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10 things we want in Windows Phone 7.5

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Windows Phone 7 officially landed last week and, on the whole, we were very impressed ­– it’s got a nice UI, decent hardware and is very easy and intuitive to use out of the box. Nevertheless, we did have some reservations about Microsoft’s latest mobile OS.

Here’s 10 things we want included in next iteration of Windows Phone 7:

Multiple Startscreens
One of the things we absolutely love about Windows Phone 7 is the way it looks and the general feel of its UI. The Tiles were a stroke of genius and when combined with that trademark font and panoramic menu it really does stand apart from the crowd.

That said it isn’t perfect. Sure it looks good and is great to use, but after prolonged usage both your Startscreen and Apps/Menu display begin to get very, very long, which means lots and lots and lots of scrolling – and we mean lots.

Hopefully, though, this will be alleviated in Windows Phone 7.5. After all, it’s not a big ask – all we want is the option to have multiple Startscreens like you get on Android and iPhone.

We’re not just suggesting Microsoft make Windows Phone 7 more like Android or iPhone –– far from it. Instead, we’re saying just give us the option to add more Startscreens, because scrolling down for what seems like an eternity is a bit of a pain. It’s not a big ask.

Full Multitasking
Full on, Android-style multitasking would be an obvious choice when deciding what would make Windows Phone 7 better. Unfortunately, we really can’t see this happening – Microsoft is essentially a closed book in this respect, just like Apple.

Nevertheless, multitasking for third-party apps would be a start, so you can listen to music from a third party application and play Rocket Riot, for instance – even the iPhone can do this now, albeit in a limited manner.

We reckon Microsoft will step this aspect up in the next Windows Phone 7 OS, but the chances of it being full-on Symbian or Android-style multitasking are slim-to-none.

Copy and Paste
The fact that Microsoft has made untold billions out of Word Processing software and somehow managed to miss out including copy and paste functionality within Windows Phone 7 is practically laughable.

Windows Phone 7.5 needs to have copy and paste, it’s such a useful feature to have on a device, either for when you’re sending emails or simply browsing the web.

Come on Microsoft, this one should have been obvious!

HTML5 support
All Windows Phone 7 devices use a mobile version of Internet Explorer that’s based largely on the desktop versions of Internet Explorer 7 and 8 – IE9 supports HTML5.

Microsoft has said it has no intention of including HTML5 in Windows Phone 7, which is a shame, because at present there’s no Flash support either and this makes watching internet-based videos on the device a very frustrating process indeed!

Nevertheless, Microsoft has confirmed that it is working with Adobe and Flash Player 10.1 will be included in later versions of Windows Phone 7. Lets just hope it’s the next one!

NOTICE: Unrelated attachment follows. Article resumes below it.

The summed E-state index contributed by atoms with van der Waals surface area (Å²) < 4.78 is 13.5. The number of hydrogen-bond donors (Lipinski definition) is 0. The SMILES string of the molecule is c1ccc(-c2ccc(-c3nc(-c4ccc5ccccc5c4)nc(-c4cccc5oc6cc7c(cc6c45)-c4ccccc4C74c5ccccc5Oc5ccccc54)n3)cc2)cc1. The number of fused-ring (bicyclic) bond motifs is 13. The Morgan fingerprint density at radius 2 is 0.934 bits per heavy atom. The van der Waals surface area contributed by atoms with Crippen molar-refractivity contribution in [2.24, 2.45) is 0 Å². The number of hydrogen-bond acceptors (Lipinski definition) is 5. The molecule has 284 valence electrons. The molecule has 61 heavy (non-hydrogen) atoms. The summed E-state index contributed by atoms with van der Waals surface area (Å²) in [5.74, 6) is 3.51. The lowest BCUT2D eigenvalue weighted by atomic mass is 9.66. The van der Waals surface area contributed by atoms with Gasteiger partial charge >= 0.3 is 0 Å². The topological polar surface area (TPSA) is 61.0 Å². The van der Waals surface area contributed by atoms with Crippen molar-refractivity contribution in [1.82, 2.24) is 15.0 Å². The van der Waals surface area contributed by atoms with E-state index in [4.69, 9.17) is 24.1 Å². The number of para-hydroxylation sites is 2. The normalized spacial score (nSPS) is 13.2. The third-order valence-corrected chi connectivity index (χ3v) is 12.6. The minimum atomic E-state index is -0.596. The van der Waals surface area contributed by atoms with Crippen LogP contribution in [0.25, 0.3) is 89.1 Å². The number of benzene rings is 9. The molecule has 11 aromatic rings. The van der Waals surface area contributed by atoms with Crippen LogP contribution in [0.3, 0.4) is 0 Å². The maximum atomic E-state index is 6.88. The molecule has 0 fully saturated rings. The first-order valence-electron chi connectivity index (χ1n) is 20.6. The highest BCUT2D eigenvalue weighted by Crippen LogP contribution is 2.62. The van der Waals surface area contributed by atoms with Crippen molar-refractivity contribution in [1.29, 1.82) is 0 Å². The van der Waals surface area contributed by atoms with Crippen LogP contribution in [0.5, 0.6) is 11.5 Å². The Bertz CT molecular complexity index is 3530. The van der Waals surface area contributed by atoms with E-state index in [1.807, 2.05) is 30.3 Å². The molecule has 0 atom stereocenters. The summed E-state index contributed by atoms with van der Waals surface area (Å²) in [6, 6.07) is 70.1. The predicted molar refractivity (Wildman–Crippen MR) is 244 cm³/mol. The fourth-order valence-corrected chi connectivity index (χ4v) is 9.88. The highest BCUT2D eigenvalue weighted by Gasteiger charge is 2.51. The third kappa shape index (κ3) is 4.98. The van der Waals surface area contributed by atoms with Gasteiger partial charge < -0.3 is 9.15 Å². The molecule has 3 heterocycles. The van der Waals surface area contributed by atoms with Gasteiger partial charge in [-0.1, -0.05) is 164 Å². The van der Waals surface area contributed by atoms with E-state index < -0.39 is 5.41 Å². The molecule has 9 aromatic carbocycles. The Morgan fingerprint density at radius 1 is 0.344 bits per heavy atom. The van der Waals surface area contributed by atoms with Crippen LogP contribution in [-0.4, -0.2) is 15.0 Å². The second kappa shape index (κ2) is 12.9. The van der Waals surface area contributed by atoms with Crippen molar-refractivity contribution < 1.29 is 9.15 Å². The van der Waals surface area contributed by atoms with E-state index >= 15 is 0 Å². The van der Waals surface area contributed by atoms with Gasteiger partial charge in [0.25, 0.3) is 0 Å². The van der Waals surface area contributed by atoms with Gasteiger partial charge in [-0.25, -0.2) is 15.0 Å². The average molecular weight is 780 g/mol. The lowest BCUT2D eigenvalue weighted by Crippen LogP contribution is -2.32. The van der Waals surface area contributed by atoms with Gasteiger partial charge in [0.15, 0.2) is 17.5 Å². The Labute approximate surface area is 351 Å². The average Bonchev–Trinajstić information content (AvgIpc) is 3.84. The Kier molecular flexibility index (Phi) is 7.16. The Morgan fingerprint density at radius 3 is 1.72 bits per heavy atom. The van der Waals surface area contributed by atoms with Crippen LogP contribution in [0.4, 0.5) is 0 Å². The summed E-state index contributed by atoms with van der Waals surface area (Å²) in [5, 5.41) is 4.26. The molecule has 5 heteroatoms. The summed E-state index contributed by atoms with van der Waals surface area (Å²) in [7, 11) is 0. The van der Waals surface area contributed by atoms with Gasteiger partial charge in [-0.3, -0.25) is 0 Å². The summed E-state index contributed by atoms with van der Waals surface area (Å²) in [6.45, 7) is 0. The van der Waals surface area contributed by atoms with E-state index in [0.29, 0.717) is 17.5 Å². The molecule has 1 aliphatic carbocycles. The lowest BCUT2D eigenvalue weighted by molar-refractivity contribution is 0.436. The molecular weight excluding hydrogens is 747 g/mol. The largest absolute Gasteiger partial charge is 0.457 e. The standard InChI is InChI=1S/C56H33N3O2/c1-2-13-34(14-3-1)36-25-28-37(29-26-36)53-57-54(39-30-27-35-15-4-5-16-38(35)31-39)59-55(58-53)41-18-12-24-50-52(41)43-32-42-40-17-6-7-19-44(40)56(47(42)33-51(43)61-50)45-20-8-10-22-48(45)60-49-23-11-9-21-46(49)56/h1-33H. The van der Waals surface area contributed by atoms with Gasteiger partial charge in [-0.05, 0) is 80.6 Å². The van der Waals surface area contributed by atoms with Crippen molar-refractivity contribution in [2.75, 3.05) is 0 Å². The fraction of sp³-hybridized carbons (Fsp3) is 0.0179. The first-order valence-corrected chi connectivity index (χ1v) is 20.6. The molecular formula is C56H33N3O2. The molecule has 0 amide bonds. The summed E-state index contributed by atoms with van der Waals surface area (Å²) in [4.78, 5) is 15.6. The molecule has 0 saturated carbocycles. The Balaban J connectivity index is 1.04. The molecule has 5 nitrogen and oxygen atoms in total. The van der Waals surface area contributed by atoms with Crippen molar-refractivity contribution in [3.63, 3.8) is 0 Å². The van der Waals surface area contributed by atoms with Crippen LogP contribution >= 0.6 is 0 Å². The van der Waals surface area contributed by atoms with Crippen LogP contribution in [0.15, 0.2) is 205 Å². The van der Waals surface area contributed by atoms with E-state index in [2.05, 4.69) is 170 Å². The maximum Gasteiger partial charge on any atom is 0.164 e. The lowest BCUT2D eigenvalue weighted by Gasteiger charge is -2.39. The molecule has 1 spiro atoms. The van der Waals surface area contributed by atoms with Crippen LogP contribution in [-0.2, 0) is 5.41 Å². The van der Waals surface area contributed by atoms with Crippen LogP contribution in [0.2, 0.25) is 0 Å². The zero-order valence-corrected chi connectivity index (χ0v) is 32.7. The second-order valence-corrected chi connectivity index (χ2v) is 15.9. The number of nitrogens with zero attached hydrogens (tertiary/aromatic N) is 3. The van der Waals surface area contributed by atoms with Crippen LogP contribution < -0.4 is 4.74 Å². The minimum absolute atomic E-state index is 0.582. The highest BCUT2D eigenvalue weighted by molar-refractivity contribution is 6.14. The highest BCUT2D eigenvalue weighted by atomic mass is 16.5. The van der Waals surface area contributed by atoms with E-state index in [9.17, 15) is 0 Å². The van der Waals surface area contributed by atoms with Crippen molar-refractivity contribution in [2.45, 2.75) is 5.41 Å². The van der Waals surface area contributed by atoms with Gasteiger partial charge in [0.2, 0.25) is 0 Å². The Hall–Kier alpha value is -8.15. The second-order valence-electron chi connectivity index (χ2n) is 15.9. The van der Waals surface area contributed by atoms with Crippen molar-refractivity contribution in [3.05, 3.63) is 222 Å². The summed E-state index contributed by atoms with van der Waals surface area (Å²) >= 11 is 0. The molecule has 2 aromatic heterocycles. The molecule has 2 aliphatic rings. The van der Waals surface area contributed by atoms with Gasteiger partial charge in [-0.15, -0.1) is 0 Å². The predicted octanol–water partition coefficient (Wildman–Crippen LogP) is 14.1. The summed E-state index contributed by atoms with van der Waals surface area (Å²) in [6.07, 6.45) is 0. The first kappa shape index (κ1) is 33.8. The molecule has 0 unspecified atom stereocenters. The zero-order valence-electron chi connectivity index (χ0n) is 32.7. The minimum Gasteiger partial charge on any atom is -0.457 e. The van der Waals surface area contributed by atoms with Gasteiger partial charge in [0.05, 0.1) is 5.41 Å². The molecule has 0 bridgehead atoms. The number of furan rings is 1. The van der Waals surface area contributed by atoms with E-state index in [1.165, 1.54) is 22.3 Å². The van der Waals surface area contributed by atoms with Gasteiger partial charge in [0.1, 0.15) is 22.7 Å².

Speed Optimisations
Overall UI speed and fluidity on Windows Phone 7 is superb and this is largely thanks to Microsoft’s decision to go with minimum hardware requirements such as 1GHz processors.

Nevertheless, we had a lot of issues running third party apps. They were slow, sluggish and sometimes very laggy, which is unusual because the overall touchscreen sensitivity of all the Windows Phone 7 devices we tested was up there with the iPhone 4.

No Orientation Lock
This one is a bit pointless, being merely aesthetic, but we think it is worth mentioning all the same: we want landscape orientation support for the Startscreen – hopefully, Startscreens, in Windows Phone 7.5.

The first batches of devices support it practically everywhere else, so why not just include it on the Startscreen? This issue is especially pressing for devices that feature a slide-out Qwerty keyboard.

Drag-and-Drop support
Zune is beautifully integrated in Windows Phone 7 and now you can even sync with iTunes and iPhoto on both PCs and a Macs, which is very much a good thing.

Nevertheless, we’d like the option to simply be able to drag-and-drop content onto the device without having to go through some kind of corporate music store – be it iTunes or Zune.

Better Social Network support
The People Hub on Windows Phone 7, like Zune player, is beautifully integrated. However, like Zune player it is also very limited with regards to what you actually get in there – Facebook, Google Mail and Windows Live.

What about Twitter, Myspace and Bebo? Well, they’re not included. It’s like Microsoft decided everybody uses Facebook and went with that when it’s not actually the case, especially since more-and-more people are beginning to move towards the simplicity of Twitter. 

Tethering
Being able to plug your mobile phone into your laptop to use its internet connection, known as Tethering, is great – especially when travelling on trains that like to charge you for using their Wi-Fi.

Both Android and iOS4 have this ability built into them and it’s extremely popular with users. Microsoft needs to do the same with Windows Phone 7.5.

 

Unified Inbox
Having a unified inbox isn’t a luxury, it’s something BlackBerry, iPhone and Android users all have the ability to do. In case you don’t know what a unified inbox is, it can be described as follows: having the ability to view all your emails from all your email accounts in one place – it just makes life a lot easier.

This needs to be on the next iteration of Windows Phone 7.

These are the first 10 things that came to our mind about what we’d like to see in Windows Phone 7.5. What are yours? Tell us in the comments section below.

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